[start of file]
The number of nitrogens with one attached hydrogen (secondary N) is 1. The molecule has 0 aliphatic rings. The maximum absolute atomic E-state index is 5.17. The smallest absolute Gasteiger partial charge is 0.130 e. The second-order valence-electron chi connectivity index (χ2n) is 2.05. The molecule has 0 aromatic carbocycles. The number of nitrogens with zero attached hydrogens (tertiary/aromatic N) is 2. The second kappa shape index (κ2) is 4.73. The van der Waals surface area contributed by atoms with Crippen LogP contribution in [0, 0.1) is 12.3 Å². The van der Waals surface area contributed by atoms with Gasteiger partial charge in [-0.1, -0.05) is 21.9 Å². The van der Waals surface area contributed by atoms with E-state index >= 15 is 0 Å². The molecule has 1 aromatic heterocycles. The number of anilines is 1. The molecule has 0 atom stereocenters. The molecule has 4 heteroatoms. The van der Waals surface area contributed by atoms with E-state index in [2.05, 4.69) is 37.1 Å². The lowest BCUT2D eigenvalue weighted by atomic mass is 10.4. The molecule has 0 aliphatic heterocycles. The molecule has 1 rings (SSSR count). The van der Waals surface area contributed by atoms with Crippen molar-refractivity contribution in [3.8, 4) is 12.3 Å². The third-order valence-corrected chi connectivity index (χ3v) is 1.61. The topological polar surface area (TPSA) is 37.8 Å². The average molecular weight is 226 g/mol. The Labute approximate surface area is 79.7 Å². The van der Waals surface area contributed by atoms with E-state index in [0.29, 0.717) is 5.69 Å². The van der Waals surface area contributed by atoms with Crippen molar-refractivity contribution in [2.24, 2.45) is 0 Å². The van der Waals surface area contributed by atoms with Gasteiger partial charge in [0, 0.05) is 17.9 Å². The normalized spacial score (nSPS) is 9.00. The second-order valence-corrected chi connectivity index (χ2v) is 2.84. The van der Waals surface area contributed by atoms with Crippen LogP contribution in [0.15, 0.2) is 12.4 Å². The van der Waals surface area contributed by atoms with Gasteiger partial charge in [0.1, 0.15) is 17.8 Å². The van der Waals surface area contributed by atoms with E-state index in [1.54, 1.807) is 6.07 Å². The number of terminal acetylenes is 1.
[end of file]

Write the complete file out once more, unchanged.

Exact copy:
The number of nitrogens with one attached hydrogen (secondary N) is 1. The molecule has 0 aliphatic rings. The maximum absolute atomic E-state index is 5.17. The smallest absolute Gasteiger partial charge is 0.130 e. The second-order valence-electron chi connectivity index (χ2n) is 2.05. The molecule has 0 aromatic carbocycles. The number of nitrogens with zero attached hydrogens (tertiary/aromatic N) is 2. The second kappa shape index (κ2) is 4.73. The van der Waals surface area contributed by atoms with Crippen LogP contribution in [0, 0.1) is 12.3 Å². The van der Waals surface area contributed by atoms with Gasteiger partial charge in [-0.1, -0.05) is 21.9 Å². The van der Waals surface area contributed by atoms with E-state index >= 15 is 0 Å². The molecule has 1 aromatic heterocycles. The number of anilines is 1. The molecule has 0 atom stereocenters. The molecule has 4 heteroatoms. The van der Waals surface area contributed by atoms with E-state index in [2.05, 4.69) is 37.1 Å². The lowest BCUT2D eigenvalue weighted by atomic mass is 10.4. The molecule has 0 aliphatic heterocycles. The molecule has 1 rings (SSSR count). The van der Waals surface area contributed by atoms with Crippen molar-refractivity contribution in [3.8, 4) is 12.3 Å². The third-order valence-corrected chi connectivity index (χ3v) is 1.61. The topological polar surface area (TPSA) is 37.8 Å². The average molecular weight is 226 g/mol. The Labute approximate surface area is 79.7 Å². The van der Waals surface area contributed by atoms with E-state index in [0.29, 0.717) is 5.69 Å². The van der Waals surface area contributed by atoms with Crippen molar-refractivity contribution in [2.24, 2.45) is 0 Å². The van der Waals surface area contributed by atoms with Gasteiger partial charge in [0, 0.05) is 17.9 Å². The normalized spacial score (nSPS) is 9.00. The second-order valence-corrected chi connectivity index (χ2v) is 2.84. The van der Waals surface area contributed by atoms with Crippen LogP contribution in [0.15, 0.2) is 12.4 Å². The van der Waals surface area contributed by atoms with Gasteiger partial charge in [0.1, 0.15) is 17.8 Å². The van der Waals surface area contributed by atoms with E-state index in [1.54, 1.807) is 6.07 Å². The number of terminal acetylenes is 1.